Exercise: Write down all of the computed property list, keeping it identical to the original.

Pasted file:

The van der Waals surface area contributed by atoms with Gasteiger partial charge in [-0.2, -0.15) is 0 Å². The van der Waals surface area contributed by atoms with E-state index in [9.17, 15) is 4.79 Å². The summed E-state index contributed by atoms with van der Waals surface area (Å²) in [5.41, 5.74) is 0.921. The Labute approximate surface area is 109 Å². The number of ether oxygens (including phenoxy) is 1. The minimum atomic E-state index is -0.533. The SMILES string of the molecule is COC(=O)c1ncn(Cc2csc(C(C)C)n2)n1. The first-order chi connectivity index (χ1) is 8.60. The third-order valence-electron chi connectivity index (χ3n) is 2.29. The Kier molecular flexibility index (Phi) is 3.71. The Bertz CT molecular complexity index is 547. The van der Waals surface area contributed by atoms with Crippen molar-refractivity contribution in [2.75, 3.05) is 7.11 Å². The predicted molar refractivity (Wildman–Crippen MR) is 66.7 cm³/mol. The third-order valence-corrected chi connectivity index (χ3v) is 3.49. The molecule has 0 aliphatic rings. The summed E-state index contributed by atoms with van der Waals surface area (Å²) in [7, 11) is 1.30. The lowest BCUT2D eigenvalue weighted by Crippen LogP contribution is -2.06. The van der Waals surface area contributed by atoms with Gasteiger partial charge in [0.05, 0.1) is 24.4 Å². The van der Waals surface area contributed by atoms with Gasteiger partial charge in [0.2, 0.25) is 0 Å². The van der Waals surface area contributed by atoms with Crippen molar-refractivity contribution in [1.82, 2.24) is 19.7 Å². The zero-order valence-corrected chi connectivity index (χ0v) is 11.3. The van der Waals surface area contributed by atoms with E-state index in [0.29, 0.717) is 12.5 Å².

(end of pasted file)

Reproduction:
The van der Waals surface area contributed by atoms with Gasteiger partial charge in [-0.2, -0.15) is 0 Å². The van der Waals surface area contributed by atoms with E-state index in [9.17, 15) is 4.79 Å². The summed E-state index contributed by atoms with van der Waals surface area (Å²) in [5.41, 5.74) is 0.921. The Labute approximate surface area is 109 Å². The number of ether oxygens (including phenoxy) is 1. The minimum atomic E-state index is -0.533. The SMILES string of the molecule is COC(=O)c1ncn(Cc2csc(C(C)C)n2)n1. The first-order chi connectivity index (χ1) is 8.60. The third-order valence-electron chi connectivity index (χ3n) is 2.29. The Kier molecular flexibility index (Phi) is 3.71. The Bertz CT molecular complexity index is 547. The van der Waals surface area contributed by atoms with Crippen molar-refractivity contribution in [2.75, 3.05) is 7.11 Å². The predicted molar refractivity (Wildman–Crippen MR) is 66.7 cm³/mol. The third-order valence-corrected chi connectivity index (χ3v) is 3.49. The molecule has 0 aliphatic rings. The summed E-state index contributed by atoms with van der Waals surface area (Å²) in [7, 11) is 1.30. The lowest BCUT2D eigenvalue weighted by Crippen LogP contribution is -2.06. The van der Waals surface area contributed by atoms with Gasteiger partial charge in [0.05, 0.1) is 24.4 Å². The van der Waals surface area contributed by atoms with Gasteiger partial charge in [0.2, 0.25) is 0 Å². The van der Waals surface area contributed by atoms with Crippen molar-refractivity contribution in [1.82, 2.24) is 19.7 Å². The zero-order valence-corrected chi connectivity index (χ0v) is 11.3. The van der Waals surface area contributed by atoms with E-state index in [0.29, 0.717) is 12.5 Å².